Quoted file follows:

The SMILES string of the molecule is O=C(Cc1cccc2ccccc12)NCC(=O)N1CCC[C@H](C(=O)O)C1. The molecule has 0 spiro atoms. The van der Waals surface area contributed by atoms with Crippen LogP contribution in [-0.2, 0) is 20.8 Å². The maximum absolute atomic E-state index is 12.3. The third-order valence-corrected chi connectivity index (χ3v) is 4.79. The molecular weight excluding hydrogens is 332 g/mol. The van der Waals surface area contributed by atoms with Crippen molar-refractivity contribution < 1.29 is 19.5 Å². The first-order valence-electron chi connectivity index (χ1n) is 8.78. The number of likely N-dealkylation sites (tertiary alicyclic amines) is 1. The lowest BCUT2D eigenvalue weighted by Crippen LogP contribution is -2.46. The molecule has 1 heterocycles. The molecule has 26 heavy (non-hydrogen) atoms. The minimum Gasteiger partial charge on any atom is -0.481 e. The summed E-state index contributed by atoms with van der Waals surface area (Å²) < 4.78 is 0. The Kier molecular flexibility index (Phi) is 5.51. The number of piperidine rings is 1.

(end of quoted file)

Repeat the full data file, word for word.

The SMILES string of the molecule is O=C(Cc1cccc2ccccc12)NCC(=O)N1CCC[C@H](C(=O)O)C1. The molecule has 0 spiro atoms. The van der Waals surface area contributed by atoms with Crippen LogP contribution in [-0.2, 0) is 20.8 Å². The maximum absolute atomic E-state index is 12.3. The third-order valence-corrected chi connectivity index (χ3v) is 4.79. The molecular weight excluding hydrogens is 332 g/mol. The van der Waals surface area contributed by atoms with Crippen molar-refractivity contribution < 1.29 is 19.5 Å². The first-order valence-electron chi connectivity index (χ1n) is 8.78. The number of likely N-dealkylation sites (tertiary alicyclic amines) is 1. The lowest BCUT2D eigenvalue weighted by Crippen LogP contribution is -2.46. The molecule has 1 heterocycles. The molecule has 26 heavy (non-hydrogen) atoms. The minimum Gasteiger partial charge on any atom is -0.481 e. The summed E-state index contributed by atoms with van der Waals surface area (Å²) < 4.78 is 0. The Kier molecular flexibility index (Phi) is 5.51. The number of piperidine rings is 1.